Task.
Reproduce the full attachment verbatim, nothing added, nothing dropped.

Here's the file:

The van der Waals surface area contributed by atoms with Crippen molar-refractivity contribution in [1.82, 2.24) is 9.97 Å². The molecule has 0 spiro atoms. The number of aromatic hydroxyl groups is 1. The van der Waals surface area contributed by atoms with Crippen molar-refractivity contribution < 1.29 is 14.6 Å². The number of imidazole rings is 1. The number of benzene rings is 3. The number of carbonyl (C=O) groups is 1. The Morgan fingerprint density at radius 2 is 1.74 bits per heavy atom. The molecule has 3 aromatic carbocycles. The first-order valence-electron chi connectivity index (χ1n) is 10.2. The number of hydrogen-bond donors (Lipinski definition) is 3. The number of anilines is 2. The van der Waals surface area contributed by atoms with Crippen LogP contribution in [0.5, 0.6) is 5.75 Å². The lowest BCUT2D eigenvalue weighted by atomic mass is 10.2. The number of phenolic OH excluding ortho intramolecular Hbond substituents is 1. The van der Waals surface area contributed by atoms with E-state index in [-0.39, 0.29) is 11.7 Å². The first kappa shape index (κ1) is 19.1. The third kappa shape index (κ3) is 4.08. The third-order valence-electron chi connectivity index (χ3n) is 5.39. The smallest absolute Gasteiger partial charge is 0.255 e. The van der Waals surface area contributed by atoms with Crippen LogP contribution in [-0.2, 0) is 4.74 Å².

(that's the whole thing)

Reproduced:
The van der Waals surface area contributed by atoms with Crippen molar-refractivity contribution in [1.82, 2.24) is 9.97 Å². The molecule has 0 spiro atoms. The number of aromatic hydroxyl groups is 1. The van der Waals surface area contributed by atoms with Crippen molar-refractivity contribution < 1.29 is 14.6 Å². The number of imidazole rings is 1. The number of benzene rings is 3. The number of carbonyl (C=O) groups is 1. The Morgan fingerprint density at radius 2 is 1.74 bits per heavy atom. The molecule has 3 aromatic carbocycles. The first-order valence-electron chi connectivity index (χ1n) is 10.2. The number of hydrogen-bond donors (Lipinski definition) is 3. The number of anilines is 2. The van der Waals surface area contributed by atoms with Crippen LogP contribution in [0.5, 0.6) is 5.75 Å². The lowest BCUT2D eigenvalue weighted by atomic mass is 10.2. The number of phenolic OH excluding ortho intramolecular Hbond substituents is 1. The van der Waals surface area contributed by atoms with E-state index in [-0.39, 0.29) is 11.7 Å². The first kappa shape index (κ1) is 19.1. The third kappa shape index (κ3) is 4.08. The third-order valence-electron chi connectivity index (χ3n) is 5.39. The smallest absolute Gasteiger partial charge is 0.255 e. The van der Waals surface area contributed by atoms with Crippen LogP contribution in [-0.2, 0) is 4.74 Å².